In Hemingway's novella The Old Man and the Sea, the old fisherman Santiago battles for his life after being taken out to sea by a massive marlin that he had intended to catch. The entire work serves as a seminal example of the man-against-nature conflict, for it is the marlin and the sea itself that the man struggles against in order to survive. After nearly catching the marlin, the old man is taken far out to sea, where he finds himself in grave danger of drowning, starving, and freezing. Santiago experiences no conflict with other men, nor with himself. It is the sea—and nature itself—that Santiago must fight against in order to survive.
In one passage, the novella reads:
He looked across the sea and knew how alone he was now. But he could see the prisms in the deep dark water and the line stretching ahead and the strange undulation of the calm. The clouds were building up now for the trade wind and he looked ahead and saw a flight of wild ducks etching themselves against the sky over the water, then blurring, then etching again and he knew no man was ever alone on the sea.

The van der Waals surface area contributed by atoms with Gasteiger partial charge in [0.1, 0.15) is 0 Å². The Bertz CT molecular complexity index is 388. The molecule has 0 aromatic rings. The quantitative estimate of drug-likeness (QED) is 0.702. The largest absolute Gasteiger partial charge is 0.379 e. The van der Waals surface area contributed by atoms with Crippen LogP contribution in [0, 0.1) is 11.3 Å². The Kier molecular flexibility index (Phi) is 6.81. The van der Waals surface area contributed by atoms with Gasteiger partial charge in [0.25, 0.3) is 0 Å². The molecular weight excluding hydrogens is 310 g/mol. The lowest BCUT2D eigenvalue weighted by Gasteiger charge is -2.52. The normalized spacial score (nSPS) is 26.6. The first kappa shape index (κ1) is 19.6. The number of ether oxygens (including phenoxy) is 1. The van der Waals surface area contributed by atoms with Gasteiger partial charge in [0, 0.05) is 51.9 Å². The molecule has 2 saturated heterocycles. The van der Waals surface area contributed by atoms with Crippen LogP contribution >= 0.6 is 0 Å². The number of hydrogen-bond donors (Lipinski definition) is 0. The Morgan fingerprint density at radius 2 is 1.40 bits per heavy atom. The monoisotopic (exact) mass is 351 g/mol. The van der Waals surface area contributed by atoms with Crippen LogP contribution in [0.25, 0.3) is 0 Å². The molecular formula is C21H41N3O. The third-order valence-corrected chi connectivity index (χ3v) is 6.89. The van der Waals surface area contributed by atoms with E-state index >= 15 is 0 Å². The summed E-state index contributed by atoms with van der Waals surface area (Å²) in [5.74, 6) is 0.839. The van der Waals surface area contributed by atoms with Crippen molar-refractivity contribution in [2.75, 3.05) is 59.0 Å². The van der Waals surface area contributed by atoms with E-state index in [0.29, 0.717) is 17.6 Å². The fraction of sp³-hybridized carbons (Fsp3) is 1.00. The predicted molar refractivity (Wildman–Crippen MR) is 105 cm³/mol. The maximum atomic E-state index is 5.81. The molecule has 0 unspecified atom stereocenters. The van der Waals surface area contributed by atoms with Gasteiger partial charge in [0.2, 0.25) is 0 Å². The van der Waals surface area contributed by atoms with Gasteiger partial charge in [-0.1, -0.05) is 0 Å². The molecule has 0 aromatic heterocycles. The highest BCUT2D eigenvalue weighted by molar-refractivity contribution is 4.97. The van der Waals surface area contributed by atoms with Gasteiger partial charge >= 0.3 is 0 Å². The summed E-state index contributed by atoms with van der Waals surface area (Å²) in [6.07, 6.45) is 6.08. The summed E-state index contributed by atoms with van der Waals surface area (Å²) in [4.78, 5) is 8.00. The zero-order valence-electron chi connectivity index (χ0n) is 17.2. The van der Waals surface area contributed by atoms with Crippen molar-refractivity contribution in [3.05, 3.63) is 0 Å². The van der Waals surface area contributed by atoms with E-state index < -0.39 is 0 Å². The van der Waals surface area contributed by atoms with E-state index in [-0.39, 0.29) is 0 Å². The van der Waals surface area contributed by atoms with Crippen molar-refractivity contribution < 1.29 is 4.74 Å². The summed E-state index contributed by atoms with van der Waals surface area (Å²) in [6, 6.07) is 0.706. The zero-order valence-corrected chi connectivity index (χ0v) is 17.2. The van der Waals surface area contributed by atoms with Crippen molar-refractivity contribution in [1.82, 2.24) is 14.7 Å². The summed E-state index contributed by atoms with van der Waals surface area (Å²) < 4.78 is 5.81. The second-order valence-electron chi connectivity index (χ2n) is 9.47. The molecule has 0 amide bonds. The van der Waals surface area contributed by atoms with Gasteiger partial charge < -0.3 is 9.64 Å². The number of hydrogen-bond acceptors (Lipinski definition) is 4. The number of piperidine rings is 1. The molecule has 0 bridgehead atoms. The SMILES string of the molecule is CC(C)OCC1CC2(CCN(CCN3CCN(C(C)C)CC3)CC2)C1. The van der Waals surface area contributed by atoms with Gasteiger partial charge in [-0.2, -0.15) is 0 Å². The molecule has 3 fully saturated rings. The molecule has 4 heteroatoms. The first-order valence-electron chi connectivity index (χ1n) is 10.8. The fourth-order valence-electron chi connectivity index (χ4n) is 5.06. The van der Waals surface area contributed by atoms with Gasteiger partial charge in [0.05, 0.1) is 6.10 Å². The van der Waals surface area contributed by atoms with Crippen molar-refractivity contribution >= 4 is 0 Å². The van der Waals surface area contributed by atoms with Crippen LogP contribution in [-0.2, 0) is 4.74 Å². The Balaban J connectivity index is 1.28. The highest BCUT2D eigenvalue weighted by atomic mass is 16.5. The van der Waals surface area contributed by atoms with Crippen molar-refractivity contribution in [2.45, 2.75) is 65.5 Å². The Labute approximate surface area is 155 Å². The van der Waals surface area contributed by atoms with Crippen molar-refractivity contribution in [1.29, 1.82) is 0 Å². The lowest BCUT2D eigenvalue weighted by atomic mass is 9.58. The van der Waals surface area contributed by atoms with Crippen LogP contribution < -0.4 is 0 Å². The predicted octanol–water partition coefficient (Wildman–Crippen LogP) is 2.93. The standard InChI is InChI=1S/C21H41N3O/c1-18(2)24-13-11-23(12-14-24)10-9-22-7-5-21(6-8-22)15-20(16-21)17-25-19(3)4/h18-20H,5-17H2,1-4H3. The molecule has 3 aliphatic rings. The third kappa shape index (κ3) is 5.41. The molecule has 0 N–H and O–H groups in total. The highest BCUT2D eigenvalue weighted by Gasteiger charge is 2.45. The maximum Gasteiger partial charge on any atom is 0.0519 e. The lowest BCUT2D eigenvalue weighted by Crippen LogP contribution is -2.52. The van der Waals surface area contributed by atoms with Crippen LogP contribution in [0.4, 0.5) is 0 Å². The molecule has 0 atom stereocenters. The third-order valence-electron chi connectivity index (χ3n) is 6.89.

Santiago is made to feel alone amongst the sea and its inhabitants until he notices the ducks. Eventually, Santiago spears the marlin, killing it. When he begins to head home toward the shore, sharks are attracted to the marlin's fresh blood and begin attacking the boat. This serves as another battle that Santiago must fight against nature, for the sharks, some of the sea's natural inhabitants, exist as a part of nature itself. After killing several of the sharks, Santiago arrives ashore safely, having conquered and persevered over nature.